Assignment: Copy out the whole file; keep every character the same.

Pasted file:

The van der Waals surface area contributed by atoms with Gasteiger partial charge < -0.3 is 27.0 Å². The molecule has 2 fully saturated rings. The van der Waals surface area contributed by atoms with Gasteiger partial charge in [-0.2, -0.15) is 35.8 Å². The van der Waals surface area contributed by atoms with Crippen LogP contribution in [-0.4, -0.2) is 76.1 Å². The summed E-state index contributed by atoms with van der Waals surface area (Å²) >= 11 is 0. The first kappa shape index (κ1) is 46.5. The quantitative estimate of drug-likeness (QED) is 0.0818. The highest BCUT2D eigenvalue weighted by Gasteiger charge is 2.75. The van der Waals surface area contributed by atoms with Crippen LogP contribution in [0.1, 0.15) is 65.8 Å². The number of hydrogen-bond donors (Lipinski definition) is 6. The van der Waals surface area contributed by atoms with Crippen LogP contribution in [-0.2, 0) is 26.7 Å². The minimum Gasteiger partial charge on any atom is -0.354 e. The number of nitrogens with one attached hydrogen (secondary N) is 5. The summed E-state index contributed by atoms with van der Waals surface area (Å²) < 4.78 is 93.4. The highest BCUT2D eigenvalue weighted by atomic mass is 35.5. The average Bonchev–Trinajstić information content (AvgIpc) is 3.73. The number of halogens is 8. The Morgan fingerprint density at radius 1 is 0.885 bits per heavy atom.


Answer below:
The van der Waals surface area contributed by atoms with Gasteiger partial charge < -0.3 is 27.0 Å². The molecule has 2 fully saturated rings. The van der Waals surface area contributed by atoms with Gasteiger partial charge in [-0.2, -0.15) is 35.8 Å². The van der Waals surface area contributed by atoms with Crippen LogP contribution in [-0.4, -0.2) is 76.1 Å². The summed E-state index contributed by atoms with van der Waals surface area (Å²) >= 11 is 0. The first kappa shape index (κ1) is 46.5. The quantitative estimate of drug-likeness (QED) is 0.0818. The highest BCUT2D eigenvalue weighted by Gasteiger charge is 2.75. The van der Waals surface area contributed by atoms with Crippen LogP contribution in [0.1, 0.15) is 65.8 Å². The number of hydrogen-bond donors (Lipinski definition) is 6. The van der Waals surface area contributed by atoms with Crippen LogP contribution in [-0.2, 0) is 26.7 Å². The minimum Gasteiger partial charge on any atom is -0.354 e. The number of nitrogens with one attached hydrogen (secondary N) is 5. The summed E-state index contributed by atoms with van der Waals surface area (Å²) < 4.78 is 93.4. The highest BCUT2D eigenvalue weighted by atomic mass is 35.5. The average Bonchev–Trinajstić information content (AvgIpc) is 3.73. The number of halogens is 8. The Morgan fingerprint density at radius 1 is 0.885 bits per heavy atom.